When comparing OCI and PIO, one of the most significant distinctions is the benefits they provide. The Overseas Citizenship of India (OCI) scheme provides numerous benefits, including unlimited visa-free travel in India for life. The ability to apply for any job or pursue any profession or business in India, and the ability to buy property in India without restrictions.

The Person of Indian Origin (PIO) scheme, on the other hand, only provides a 15-year multiple-entry visa for travel purposes. PIO card holders are not permitted to work or engage in any profession or business in India, nor are they permitted to purchase property without restriction.

In conclusion, it’s clear that OCI offers more benefits than PIO, making it a more attractive option for those wishing to visit India frequently. And engage in activities related to their profession or business while they are there.

How to Apply for OCI & PIO Status

Applying for OCI or PIO status is relatively straightforward, but there are some important differences to be aware of. To apply for OCI status:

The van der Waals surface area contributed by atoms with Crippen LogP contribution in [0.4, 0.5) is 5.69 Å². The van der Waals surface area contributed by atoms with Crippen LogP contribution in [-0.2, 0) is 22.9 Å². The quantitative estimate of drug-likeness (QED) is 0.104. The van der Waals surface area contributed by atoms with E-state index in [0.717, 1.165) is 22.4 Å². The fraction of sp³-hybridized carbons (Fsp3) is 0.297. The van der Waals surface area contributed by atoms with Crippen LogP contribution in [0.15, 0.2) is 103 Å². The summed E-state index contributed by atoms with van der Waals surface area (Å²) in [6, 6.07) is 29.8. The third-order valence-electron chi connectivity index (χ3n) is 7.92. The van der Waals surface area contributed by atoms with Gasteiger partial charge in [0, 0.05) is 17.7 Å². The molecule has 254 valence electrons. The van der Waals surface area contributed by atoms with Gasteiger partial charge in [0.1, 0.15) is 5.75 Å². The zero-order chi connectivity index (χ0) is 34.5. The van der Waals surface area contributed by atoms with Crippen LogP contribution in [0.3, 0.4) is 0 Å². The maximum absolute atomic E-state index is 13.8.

• You must have a valid Indian passport. 
  • You’ll need to submit the OCI application in three copies along with your passport, a recent photograph, and supporting documents.
  • For PIO status, you must also hold a valid Indian passport, as well as proof of any prior Indian citizenship or residency. 
  • You will also need to submit the PIO application in three copies along with your passport and two recent photographs.
  • In both cases, you must submit supporting documents such as marriage certificates or birth certificates. 
  • Make sure to check the requirements for each type of status carefully before submitting your application.

Difference Between OCI & PIO – Pros & Cons

When looking at the difference between OCI and PIO, it is important to consider the pros and cons of each. OCI holders have a number of advantages such as:

  1. being allowed to work, 
  2. access to permanent residency, 
  3. the right to buy property in India, 
  4. access to education and healthcare, and 
  5. voting rights.